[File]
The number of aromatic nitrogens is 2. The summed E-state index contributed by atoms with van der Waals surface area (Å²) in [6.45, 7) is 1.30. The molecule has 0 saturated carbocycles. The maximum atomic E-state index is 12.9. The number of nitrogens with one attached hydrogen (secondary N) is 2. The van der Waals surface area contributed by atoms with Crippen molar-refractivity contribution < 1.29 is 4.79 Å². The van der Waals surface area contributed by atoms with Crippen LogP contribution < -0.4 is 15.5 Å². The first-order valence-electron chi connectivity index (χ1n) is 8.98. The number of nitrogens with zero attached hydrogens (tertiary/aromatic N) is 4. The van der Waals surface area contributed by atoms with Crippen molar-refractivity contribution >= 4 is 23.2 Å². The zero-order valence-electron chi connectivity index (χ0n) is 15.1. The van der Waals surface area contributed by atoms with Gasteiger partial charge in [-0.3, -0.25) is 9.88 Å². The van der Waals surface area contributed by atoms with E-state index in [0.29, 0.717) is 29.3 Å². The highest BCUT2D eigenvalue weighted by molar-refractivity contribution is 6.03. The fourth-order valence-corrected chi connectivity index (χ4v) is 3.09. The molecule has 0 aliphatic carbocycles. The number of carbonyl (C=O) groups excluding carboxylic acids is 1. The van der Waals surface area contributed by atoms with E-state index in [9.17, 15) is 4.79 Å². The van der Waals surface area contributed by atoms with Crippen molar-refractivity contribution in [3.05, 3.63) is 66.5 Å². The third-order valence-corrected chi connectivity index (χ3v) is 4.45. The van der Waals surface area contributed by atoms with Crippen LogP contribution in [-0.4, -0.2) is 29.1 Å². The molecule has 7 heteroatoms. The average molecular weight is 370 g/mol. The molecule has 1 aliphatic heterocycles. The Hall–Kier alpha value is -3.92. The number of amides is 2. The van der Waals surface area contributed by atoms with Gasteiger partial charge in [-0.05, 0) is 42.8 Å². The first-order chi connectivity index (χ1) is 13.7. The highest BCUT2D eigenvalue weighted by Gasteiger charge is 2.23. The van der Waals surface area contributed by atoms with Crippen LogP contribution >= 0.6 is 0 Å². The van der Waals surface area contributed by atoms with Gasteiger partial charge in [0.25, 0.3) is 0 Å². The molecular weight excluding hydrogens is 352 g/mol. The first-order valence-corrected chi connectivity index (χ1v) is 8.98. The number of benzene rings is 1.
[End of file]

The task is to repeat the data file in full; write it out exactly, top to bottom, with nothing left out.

The number of aromatic nitrogens is 2. The summed E-state index contributed by atoms with van der Waals surface area (Å²) in [6.45, 7) is 1.30. The molecule has 0 saturated carbocycles. The maximum atomic E-state index is 12.9. The number of nitrogens with one attached hydrogen (secondary N) is 2. The van der Waals surface area contributed by atoms with Crippen molar-refractivity contribution < 1.29 is 4.79 Å². The van der Waals surface area contributed by atoms with Crippen LogP contribution < -0.4 is 15.5 Å². The first-order valence-electron chi connectivity index (χ1n) is 8.98. The number of nitrogens with zero attached hydrogens (tertiary/aromatic N) is 4. The van der Waals surface area contributed by atoms with Crippen molar-refractivity contribution >= 4 is 23.2 Å². The zero-order valence-electron chi connectivity index (χ0n) is 15.1. The van der Waals surface area contributed by atoms with Gasteiger partial charge in [-0.3, -0.25) is 9.88 Å². The van der Waals surface area contributed by atoms with E-state index in [0.29, 0.717) is 29.3 Å². The highest BCUT2D eigenvalue weighted by molar-refractivity contribution is 6.03. The fourth-order valence-corrected chi connectivity index (χ4v) is 3.09. The molecule has 0 aliphatic carbocycles. The number of carbonyl (C=O) groups excluding carboxylic acids is 1. The van der Waals surface area contributed by atoms with E-state index in [9.17, 15) is 4.79 Å². The van der Waals surface area contributed by atoms with Crippen molar-refractivity contribution in [3.05, 3.63) is 66.5 Å². The third-order valence-corrected chi connectivity index (χ3v) is 4.45. The van der Waals surface area contributed by atoms with Crippen LogP contribution in [-0.4, -0.2) is 29.1 Å². The molecule has 7 heteroatoms. The average molecular weight is 370 g/mol. The molecule has 1 aliphatic heterocycles. The Hall–Kier alpha value is -3.92. The number of amides is 2. The van der Waals surface area contributed by atoms with Gasteiger partial charge in [-0.05, 0) is 42.8 Å². The first-order chi connectivity index (χ1) is 13.7. The highest BCUT2D eigenvalue weighted by Gasteiger charge is 2.23. The van der Waals surface area contributed by atoms with Crippen LogP contribution >= 0.6 is 0 Å². The van der Waals surface area contributed by atoms with Gasteiger partial charge in [0.25, 0.3) is 0 Å². The molecular weight excluding hydrogens is 352 g/mol. The first-order valence-corrected chi connectivity index (χ1v) is 8.98. The number of benzene rings is 1.